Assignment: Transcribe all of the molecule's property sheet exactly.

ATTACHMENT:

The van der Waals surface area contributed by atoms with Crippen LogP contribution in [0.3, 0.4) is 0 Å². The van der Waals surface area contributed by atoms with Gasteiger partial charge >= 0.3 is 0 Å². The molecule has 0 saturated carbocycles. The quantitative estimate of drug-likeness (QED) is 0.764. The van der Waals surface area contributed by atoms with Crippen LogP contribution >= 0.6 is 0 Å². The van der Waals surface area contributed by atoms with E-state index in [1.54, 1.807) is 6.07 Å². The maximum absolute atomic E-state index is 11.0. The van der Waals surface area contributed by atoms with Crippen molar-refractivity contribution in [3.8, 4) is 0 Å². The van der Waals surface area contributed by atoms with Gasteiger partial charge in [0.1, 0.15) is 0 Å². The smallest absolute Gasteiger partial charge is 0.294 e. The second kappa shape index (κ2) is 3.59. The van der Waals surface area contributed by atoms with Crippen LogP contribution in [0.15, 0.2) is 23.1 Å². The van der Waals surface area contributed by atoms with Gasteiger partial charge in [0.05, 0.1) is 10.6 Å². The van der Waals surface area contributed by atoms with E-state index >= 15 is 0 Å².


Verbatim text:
The van der Waals surface area contributed by atoms with Crippen LogP contribution in [0.3, 0.4) is 0 Å². The van der Waals surface area contributed by atoms with Gasteiger partial charge >= 0.3 is 0 Å². The molecule has 0 saturated carbocycles. The quantitative estimate of drug-likeness (QED) is 0.764. The van der Waals surface area contributed by atoms with Crippen LogP contribution >= 0.6 is 0 Å². The van der Waals surface area contributed by atoms with E-state index in [1.54, 1.807) is 6.07 Å². The maximum absolute atomic E-state index is 11.0. The van der Waals surface area contributed by atoms with Crippen molar-refractivity contribution in [3.8, 4) is 0 Å². The van der Waals surface area contributed by atoms with Gasteiger partial charge in [0.1, 0.15) is 0 Å². The smallest absolute Gasteiger partial charge is 0.294 e. The second kappa shape index (κ2) is 3.59. The van der Waals surface area contributed by atoms with Crippen LogP contribution in [0.15, 0.2) is 23.1 Å². The van der Waals surface area contributed by atoms with Gasteiger partial charge in [0.05, 0.1) is 10.6 Å². The van der Waals surface area contributed by atoms with E-state index >= 15 is 0 Å².